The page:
abstract = "A challenge is presented to the usual account of the development of the Manchester Baby which focuses on the contribution made to the project by the topologist M.H.A. (Max) Newman and other members of the Dept. of Mathematics. Based on an extensive re-examination of the primary source material, it is suggested that a very much more significant role was played by mathematicians than is allowed for in the dominant discourse. It is shown that there was a single computer-building project at Manchester in the years immediately following World War II and that it was conceived, led, funded, supplied and staffed by Newman who was supported throughout by his long-time friend P.M.S. (Patrick) Blackett. In the course of the paper three persistent myths, which lend support to the dominant narrative, are identified and debunked.",
author = "David Anderson",
note = "Additional Information: This book constitutes the refereed proceedings of the IFIP WG 9.7 International Conference on the History of Computing, HC 2010, held as part of the 21st World Computer Congress, WCC 2010, in Brisbane, Australia, in September 2010. The 22 revised full papers presented were carefully reviewed and selected from numerous submissions. The papers cover a broad scope of topics relating to the history of computing written both by historians and by those who were involved in creating this history, ranging from computing hardware, software and computer applications (including education) to social aspects of computing..",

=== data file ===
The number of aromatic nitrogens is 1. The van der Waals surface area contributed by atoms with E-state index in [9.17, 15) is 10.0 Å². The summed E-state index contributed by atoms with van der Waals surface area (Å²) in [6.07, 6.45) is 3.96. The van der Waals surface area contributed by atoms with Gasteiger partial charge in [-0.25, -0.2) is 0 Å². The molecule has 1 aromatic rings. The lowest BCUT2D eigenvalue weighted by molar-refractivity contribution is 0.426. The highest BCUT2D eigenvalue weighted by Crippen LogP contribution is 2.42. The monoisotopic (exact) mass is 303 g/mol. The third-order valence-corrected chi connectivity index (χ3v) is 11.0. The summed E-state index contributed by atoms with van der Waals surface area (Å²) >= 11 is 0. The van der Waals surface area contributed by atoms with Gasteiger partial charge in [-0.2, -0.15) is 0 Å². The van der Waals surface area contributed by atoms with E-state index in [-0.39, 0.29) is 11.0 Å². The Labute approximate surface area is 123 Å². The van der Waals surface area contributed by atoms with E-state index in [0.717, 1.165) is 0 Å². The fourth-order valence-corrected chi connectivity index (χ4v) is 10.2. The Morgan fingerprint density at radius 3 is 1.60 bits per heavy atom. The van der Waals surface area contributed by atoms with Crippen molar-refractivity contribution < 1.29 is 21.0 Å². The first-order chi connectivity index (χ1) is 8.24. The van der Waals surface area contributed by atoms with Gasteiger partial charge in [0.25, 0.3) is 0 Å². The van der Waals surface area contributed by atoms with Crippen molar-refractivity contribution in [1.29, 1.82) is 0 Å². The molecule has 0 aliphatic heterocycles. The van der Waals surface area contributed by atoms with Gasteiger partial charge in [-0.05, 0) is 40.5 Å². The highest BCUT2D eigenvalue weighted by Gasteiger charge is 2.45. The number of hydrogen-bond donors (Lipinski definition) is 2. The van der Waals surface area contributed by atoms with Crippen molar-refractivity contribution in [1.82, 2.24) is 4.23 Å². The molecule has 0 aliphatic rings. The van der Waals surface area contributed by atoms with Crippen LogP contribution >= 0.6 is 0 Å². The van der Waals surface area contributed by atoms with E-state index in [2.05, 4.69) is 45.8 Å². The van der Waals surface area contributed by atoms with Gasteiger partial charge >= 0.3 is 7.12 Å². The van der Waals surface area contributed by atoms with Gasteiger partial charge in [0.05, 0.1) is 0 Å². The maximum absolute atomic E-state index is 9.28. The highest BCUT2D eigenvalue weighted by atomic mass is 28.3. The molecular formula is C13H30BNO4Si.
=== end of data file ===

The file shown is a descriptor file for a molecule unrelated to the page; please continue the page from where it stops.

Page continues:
year = "2010",
language = "English",
isbn = "9783642151996",
series = "AFIP Advances in ICT",
publisher = "Springer",
number = "325",
pages = "58--67",
editor = "A. Tatnall",
booktitle = "History of computing: learning from the past",
edition = "325",

}

RIS

TY - CHAP

T1 - Contested histories: de-mythologising the early history of modern British computing

AU - Anderson, David